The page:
American Association for Cancer Research ix
where possible, could therefore, have a remarkable impact
on our nation’s burden of cancer. However, a great deal more
research and resources are needed to understand how to best
help individuals to change their lifestyle.
Finding a cancer early makes it more likely that it can be
treated successfully. Thus, population-based screening
programs have been implemented to detect a variety of
cancers. Such programs have been credited with dramatically
increasing the five-year survival rates for the cancers they
detect; however, there is growing concern that this heightened
surveillance leads to the overdiagnosis and overtreatment of
some forms of cancer, and that it can do more harm than good.
One way to reduce overdiagnosis and overtreatment is to target
screening programs to those individuals at highest risk for
developing the cancers being detected. Therefore, continued
research is needed to develop more concrete ways to identify
the most at-risk patients, and more and better ways to
intervene earlier in the progression of cancer.
Making Research Count for Patients:
A Continual Pursuit
Decades of cancer research have deepened our understanding
of cancer biology. Exploiting this knowledge to make research
count for patients is a continual pursuit that fuels the
extraordinary medical and technical advances that are not
only helping save millions of lives in the United States and
worldwide, but are also improving the quality of lives.
From Sept. 1, 2012, to July 31, 2013, the translation of
scientific discoveries into a new drug, device, or technique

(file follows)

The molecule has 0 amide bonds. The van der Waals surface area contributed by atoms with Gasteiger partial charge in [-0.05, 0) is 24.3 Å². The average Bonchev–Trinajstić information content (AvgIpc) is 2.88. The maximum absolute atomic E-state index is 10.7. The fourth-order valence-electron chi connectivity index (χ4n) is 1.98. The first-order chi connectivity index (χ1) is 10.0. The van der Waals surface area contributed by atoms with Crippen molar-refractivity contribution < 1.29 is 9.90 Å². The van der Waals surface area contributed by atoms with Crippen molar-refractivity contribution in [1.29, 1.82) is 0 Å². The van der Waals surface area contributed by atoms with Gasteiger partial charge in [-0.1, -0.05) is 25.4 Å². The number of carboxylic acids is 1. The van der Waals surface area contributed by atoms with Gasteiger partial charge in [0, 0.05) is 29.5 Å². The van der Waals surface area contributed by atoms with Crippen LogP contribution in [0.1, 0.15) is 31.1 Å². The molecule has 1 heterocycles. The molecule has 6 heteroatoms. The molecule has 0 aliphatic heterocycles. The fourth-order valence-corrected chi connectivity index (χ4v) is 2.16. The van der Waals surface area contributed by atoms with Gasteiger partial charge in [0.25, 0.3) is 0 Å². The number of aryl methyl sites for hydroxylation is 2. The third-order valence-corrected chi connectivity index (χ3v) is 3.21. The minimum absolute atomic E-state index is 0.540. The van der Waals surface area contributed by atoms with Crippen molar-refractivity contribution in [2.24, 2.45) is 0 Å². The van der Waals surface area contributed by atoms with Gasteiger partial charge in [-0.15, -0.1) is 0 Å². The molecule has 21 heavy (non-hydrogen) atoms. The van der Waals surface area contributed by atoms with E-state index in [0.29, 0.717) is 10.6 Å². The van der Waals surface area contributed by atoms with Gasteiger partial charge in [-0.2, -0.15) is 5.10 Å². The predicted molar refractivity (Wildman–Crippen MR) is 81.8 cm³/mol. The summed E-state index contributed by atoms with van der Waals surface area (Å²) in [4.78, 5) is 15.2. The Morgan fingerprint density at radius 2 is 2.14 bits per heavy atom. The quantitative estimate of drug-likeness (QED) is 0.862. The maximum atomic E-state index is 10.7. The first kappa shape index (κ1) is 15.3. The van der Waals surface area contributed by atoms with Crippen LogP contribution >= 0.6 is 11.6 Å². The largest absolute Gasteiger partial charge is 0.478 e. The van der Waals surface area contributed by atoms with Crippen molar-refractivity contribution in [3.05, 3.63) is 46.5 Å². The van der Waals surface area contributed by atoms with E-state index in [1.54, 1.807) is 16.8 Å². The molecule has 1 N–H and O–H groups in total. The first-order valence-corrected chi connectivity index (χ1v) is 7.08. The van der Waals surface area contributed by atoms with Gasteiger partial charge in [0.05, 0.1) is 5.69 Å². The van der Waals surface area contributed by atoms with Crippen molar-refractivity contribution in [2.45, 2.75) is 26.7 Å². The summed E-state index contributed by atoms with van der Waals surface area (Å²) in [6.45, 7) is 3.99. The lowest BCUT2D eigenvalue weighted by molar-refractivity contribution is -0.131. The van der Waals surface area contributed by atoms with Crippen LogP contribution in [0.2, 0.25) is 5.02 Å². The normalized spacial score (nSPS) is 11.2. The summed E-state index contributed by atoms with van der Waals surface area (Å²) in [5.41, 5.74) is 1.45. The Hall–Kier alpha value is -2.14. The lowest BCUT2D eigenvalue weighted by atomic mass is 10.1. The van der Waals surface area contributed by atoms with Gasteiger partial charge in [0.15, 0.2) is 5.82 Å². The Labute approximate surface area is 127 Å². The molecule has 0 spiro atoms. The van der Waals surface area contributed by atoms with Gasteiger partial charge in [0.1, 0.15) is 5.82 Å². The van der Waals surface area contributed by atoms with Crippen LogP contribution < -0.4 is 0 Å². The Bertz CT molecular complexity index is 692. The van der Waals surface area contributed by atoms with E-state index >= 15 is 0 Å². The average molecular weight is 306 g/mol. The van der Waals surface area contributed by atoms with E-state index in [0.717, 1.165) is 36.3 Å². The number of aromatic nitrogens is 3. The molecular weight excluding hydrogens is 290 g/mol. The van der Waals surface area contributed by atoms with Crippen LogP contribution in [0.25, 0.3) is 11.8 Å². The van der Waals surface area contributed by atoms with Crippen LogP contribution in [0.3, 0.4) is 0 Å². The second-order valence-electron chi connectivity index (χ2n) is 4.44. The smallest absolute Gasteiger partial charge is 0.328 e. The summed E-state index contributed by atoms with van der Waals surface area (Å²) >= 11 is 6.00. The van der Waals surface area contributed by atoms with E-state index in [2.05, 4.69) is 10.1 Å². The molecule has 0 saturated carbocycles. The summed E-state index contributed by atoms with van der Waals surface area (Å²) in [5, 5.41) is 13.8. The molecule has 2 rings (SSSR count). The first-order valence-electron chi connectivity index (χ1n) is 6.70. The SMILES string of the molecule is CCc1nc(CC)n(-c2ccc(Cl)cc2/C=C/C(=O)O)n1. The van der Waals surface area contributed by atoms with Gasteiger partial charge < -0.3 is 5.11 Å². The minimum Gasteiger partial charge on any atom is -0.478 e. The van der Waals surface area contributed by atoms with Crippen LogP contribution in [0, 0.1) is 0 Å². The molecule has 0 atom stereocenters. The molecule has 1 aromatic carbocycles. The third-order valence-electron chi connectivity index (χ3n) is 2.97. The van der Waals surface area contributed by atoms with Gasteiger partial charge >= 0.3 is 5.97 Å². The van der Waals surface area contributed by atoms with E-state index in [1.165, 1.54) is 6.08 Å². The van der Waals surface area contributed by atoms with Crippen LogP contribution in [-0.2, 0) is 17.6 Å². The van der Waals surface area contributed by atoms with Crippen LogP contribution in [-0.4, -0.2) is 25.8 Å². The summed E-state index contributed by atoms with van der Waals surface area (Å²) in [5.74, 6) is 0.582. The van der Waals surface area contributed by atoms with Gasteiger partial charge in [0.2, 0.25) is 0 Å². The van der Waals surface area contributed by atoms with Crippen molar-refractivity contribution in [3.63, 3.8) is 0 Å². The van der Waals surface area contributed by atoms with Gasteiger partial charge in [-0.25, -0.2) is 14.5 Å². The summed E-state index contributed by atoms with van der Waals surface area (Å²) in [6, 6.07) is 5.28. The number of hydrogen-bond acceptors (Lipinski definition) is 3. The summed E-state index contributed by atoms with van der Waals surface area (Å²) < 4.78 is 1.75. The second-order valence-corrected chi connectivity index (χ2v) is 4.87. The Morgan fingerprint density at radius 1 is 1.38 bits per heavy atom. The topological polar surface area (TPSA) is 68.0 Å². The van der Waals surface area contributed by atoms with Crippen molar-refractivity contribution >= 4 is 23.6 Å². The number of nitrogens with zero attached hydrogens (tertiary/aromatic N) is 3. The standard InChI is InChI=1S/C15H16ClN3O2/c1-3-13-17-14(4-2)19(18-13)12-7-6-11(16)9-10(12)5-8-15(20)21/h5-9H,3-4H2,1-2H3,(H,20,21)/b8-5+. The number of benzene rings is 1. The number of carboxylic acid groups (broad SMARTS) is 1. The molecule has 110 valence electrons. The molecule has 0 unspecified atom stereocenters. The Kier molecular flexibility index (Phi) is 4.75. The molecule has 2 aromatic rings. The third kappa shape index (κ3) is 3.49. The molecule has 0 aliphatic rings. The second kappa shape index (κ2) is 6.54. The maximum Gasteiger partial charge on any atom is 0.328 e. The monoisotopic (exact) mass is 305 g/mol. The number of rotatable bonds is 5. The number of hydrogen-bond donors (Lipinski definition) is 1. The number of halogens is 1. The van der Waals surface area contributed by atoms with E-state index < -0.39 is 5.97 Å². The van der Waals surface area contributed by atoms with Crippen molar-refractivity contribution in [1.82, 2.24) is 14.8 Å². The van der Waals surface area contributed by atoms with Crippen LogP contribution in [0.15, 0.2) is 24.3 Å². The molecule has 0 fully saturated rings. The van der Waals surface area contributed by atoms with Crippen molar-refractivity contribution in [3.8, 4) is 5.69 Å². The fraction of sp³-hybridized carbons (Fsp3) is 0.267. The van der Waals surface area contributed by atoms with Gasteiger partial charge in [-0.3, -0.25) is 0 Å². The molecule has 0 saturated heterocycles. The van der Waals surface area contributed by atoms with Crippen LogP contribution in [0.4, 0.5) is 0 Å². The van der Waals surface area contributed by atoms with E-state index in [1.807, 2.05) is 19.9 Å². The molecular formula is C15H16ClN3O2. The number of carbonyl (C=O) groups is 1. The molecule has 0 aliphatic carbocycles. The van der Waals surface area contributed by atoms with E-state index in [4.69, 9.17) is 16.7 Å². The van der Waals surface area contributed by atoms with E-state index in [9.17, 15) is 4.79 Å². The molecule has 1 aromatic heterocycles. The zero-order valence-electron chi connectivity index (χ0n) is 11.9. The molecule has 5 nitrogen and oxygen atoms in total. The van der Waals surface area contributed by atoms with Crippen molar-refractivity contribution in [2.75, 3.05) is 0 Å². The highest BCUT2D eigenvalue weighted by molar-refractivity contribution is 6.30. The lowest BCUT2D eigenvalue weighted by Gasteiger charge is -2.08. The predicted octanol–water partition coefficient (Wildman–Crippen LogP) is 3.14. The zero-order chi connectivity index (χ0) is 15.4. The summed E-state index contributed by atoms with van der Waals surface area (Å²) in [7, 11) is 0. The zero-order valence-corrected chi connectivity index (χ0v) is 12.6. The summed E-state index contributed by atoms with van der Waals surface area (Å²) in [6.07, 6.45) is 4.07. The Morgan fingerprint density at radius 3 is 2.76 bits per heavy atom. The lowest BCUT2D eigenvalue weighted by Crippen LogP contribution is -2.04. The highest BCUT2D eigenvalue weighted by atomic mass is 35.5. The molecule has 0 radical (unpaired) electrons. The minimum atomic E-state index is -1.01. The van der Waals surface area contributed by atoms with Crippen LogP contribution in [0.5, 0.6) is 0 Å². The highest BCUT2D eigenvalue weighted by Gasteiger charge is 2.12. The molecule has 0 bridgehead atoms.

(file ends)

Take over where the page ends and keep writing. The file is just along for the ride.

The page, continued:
approved by the U.S. Food and Drug Administration (FDA) was
completed for 11 new anticancer drugs, three new uses for
previously approved anticancer drugs, and three new imaging
technologies that are helping clinicians to better detect,
diagnose, and treat many forms of cancer.
There are also many cancer therapeutics showing great
potential in clinical trials. One group of cancer therapeutics
likely to revolutionize the treatment of certain cancers in the
very near future are immunotherapies. These therapeutics,
As a result of cancer genomics research, two of the new
anticancer drugs approved by the FDA in 2013 were approved
together with companion diagnostics to ensure that only
patients who are likely to benefit from the drug receive it. This
is an example of how large-scale genomic analysis of patients’
tumors is beginning to guide cancer diagnosis and treatment.
Further innovation is needed, however, if genetic/genomic
analysis is to become part of standard clinical practice, and
if most cancer treatment and prevention strategies are to be
based on both a person’s genetic makeup and the genetic
makeup of their specific cancer.
What is Required for Continued
Progress Against Cancer?
Bipartisan support from Congress and the administration
for the NIH and NCI has enabled extraordinary progress
against cancer. In doing so, it has saved countless lives,
both in the United States and throughout the world, while
catalyzing the development of the biotechnology industry and
promoting economic growth in America. However, there are
many challenges to overcome if we are to realize our goal of
First and foremost, if we are to accelerate progress toward
our goal, we must continue to pursue a comprehensive
understanding of the biology of cancer. This will only
be possible if we make funding for cancer research and
biomedical science a national priority. This includes investing
in the talent, tools, and infrastructure that drive innovation, as
well as advancing policies that enable researchers to more
completely understand the complexities of cancer and to
translate that knowledge for the benefit of patients.